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Thursday, May 17, 2012

Parshat Behar-Behukotai - With liberty and justice for all!

This week we conclude the reading of the book of Leviticus/Va'yikra with the reading of the double parashah/portion Behar-Behukotai (Vayikra/Leviticus 25:1 - 27:34).  I would like to focus primarily on a concept found in the first part, Parshat Behar.  For in Behar, God gives Moses the instructions concerning the Sabbatical/Shabbaton and the Jubilee/Yovel

Moses is told that, once they are settled in the land of Canaan, every seventh year the land must "rest" completely. One is not allowed to plant, sow or reap at all.  No real harvest may take place.   The people may gather whatever grows from plants seeding themselves the previous year, but that is all. They are not to sow or reap anything. Just as the people need a rest every seven days, so too the land needs a Shabbat in order to replenish itself.

After the conclusion of seven cycles of seven years,  in the 50th year the Jubilee/Yovel is to be announced with the blast of a shofar.  Just as this week we are nearing the end of the counting of the Omer, which counts the forty-nine days between Pesakh/Passover and Shavuot/the Festival of Weeks, the parashah commands us to commemorate the fiftieth year as well. 

Eventually, the rabbis will come to associate the 50th day festival of Shavuot, with the giving of the Ten Commandments and the Torah on Mt. Sinai. In Behar, we are told that in the fiftieth year we are to "proclaim dror/ liberty throughout the land and to all the inhabitants thereof" (yes, this is where the verse on the Liberty Bell originated). In this special year all properties which may have changed hands during the previous forty-nine years are to be returned to the original owners. This is viewed by the Torah as a ge'ulah/redemption for all time. At the heart of this equality is a degree of equality between all people.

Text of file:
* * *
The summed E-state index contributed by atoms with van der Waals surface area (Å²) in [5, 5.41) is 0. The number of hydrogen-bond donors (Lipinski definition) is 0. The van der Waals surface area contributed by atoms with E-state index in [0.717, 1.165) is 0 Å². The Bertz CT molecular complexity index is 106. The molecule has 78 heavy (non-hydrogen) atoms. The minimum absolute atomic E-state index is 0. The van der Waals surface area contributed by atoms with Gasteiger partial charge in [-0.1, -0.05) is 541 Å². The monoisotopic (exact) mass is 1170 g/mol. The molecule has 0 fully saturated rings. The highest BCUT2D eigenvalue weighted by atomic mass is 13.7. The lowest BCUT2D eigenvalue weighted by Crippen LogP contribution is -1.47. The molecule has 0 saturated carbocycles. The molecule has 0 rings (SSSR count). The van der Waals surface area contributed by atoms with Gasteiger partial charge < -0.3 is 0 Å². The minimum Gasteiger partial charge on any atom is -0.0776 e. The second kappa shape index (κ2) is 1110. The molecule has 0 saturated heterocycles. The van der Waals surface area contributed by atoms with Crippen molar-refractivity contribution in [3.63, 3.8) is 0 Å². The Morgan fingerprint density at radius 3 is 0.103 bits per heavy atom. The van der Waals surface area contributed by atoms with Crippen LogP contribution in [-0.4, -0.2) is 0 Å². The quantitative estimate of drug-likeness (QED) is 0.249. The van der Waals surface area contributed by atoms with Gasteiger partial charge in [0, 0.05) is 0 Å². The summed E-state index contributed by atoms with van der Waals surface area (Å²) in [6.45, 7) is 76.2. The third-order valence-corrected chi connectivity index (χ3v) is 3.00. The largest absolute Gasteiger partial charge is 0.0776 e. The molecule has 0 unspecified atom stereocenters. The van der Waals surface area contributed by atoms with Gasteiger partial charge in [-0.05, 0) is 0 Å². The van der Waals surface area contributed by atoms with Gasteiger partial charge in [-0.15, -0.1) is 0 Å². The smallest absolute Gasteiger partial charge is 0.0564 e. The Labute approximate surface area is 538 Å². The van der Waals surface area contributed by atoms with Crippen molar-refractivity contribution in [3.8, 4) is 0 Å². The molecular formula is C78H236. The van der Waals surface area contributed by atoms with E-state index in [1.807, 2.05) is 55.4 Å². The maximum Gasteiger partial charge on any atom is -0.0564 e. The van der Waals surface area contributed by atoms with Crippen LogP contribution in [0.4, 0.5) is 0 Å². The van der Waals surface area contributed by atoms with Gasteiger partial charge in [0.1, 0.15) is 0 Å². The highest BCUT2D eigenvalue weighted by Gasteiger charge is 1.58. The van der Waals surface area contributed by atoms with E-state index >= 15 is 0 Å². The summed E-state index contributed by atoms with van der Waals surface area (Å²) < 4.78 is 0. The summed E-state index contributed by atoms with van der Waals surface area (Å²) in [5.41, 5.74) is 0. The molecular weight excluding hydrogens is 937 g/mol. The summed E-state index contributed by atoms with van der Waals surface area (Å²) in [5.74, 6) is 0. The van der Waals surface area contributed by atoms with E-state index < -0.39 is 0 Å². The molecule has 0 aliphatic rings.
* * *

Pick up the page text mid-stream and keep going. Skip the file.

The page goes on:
When the people first enter then land, it is to be apportioned to the 12 tribes and then, within each tribe, to each family or clan.  Should anyone need to sell land for any reason, such as to pay a debt, it will revert to the original owner in the 50th year.  In modern parlance, no single person or family will be allowed to own all of the prime real estate. Just as the shabbaton/Sabbatical year (every seventh year) is meant to remind us that the land belongs to God and not to us, the yovel reminds us that, even when it may that we may "possess" the land, since it has been in the family for up to 49
years, it is still not ours. Each of us is merely a long term, but temporary, renter.

The one exception to the rule of the
yovel is that those owning homes in a city with a wall around it need not return the house to its original owner. They are not "redeemed." Rather, the "new" owner is allowed to keep the home. If the home is not in a walled city, it is treated in the same manner as the fields of the earth and the property is redeemed.

Rabbi Shmuel Birnbaum, of Vancouver, BC, gave a beautiful interpretation of this passage at a retreat I attended a number of years ago. He spoke of how, in our quest for personal, spiritual redemption, we must try to free ourselves from whatever is keeping us chained to the past and  preventing us from being in the present.  Old habits, behaviors, and thoughts often hinder us from feeling free or"redeemed. We each build a wall around our heart that prevents redemption from
  occurring. It is these walls that prevent God, and others, from entering our lives.

However, Rabbi Birnham also reminded us of the fact that a
shofar (ram's horn) was to be blown to announce the start of the yovel year. Later, in the biblical book of Joshua, we read that Joshua and his men blew the shofar in order to knock down the walls of Jericho so they could conquer it as part of their conquest of the land of Canaan. We too must find a way to tear down the walls that we have built around our hearts in order to liberate and redeem ourselves from our self-imposed captivity. 

For each of us this means something different. However, we must remember that each has the sound of the shofar within us.  For within our souls, we possess the innate ability to tear down the walls our ego has built so we can let God and others in. Even when things might seems most hopeless, we can all find the divine energy that flows within us and with which we can redeem ourselves.